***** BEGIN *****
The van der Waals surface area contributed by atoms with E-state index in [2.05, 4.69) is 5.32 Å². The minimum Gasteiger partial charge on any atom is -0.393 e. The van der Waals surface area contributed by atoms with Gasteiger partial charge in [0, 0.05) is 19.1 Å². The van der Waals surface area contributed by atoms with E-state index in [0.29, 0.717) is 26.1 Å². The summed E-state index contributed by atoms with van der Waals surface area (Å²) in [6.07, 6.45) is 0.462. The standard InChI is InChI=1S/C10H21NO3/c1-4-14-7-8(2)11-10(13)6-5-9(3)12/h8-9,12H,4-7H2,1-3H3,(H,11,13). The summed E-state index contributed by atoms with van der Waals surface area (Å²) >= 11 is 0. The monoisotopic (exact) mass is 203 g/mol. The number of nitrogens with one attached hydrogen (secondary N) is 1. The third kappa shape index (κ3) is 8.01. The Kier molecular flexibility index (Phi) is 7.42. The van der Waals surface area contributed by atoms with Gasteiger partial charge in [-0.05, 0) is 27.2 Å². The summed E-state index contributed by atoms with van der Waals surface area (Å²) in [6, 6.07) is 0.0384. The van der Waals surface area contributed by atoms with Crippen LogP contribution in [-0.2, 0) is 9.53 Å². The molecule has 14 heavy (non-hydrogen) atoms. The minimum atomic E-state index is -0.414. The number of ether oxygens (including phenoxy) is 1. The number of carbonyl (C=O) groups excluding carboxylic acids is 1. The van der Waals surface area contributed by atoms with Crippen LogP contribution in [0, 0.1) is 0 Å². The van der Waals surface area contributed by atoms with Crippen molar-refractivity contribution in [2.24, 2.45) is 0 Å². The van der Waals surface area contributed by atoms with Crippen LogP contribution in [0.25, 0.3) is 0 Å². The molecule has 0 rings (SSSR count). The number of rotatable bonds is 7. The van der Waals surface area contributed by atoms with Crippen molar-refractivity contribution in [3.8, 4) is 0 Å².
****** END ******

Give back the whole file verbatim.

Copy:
The van der Waals surface area contributed by atoms with E-state index in [2.05, 4.69) is 5.32 Å². The minimum Gasteiger partial charge on any atom is -0.393 e. The van der Waals surface area contributed by atoms with Gasteiger partial charge in [0, 0.05) is 19.1 Å². The van der Waals surface area contributed by atoms with E-state index in [0.29, 0.717) is 26.1 Å². The summed E-state index contributed by atoms with van der Waals surface area (Å²) in [6.07, 6.45) is 0.462. The standard InChI is InChI=1S/C10H21NO3/c1-4-14-7-8(2)11-10(13)6-5-9(3)12/h8-9,12H,4-7H2,1-3H3,(H,11,13). The summed E-state index contributed by atoms with van der Waals surface area (Å²) >= 11 is 0. The monoisotopic (exact) mass is 203 g/mol. The number of nitrogens with one attached hydrogen (secondary N) is 1. The third kappa shape index (κ3) is 8.01. The Kier molecular flexibility index (Phi) is 7.42. The van der Waals surface area contributed by atoms with Gasteiger partial charge in [-0.05, 0) is 27.2 Å². The summed E-state index contributed by atoms with van der Waals surface area (Å²) in [6, 6.07) is 0.0384. The van der Waals surface area contributed by atoms with Crippen LogP contribution in [-0.2, 0) is 9.53 Å². The molecule has 14 heavy (non-hydrogen) atoms. The minimum atomic E-state index is -0.414. The number of ether oxygens (including phenoxy) is 1. The number of carbonyl (C=O) groups excluding carboxylic acids is 1. The van der Waals surface area contributed by atoms with Crippen LogP contribution in [0, 0.1) is 0 Å². The van der Waals surface area contributed by atoms with Crippen molar-refractivity contribution in [2.24, 2.45) is 0 Å². The van der Waals surface area contributed by atoms with Crippen LogP contribution in [0.25, 0.3) is 0 Å². The molecule has 0 rings (SSSR count). The number of rotatable bonds is 7. The van der Waals surface area contributed by atoms with Crippen molar-refractivity contribution in [3.8, 4) is 0 Å².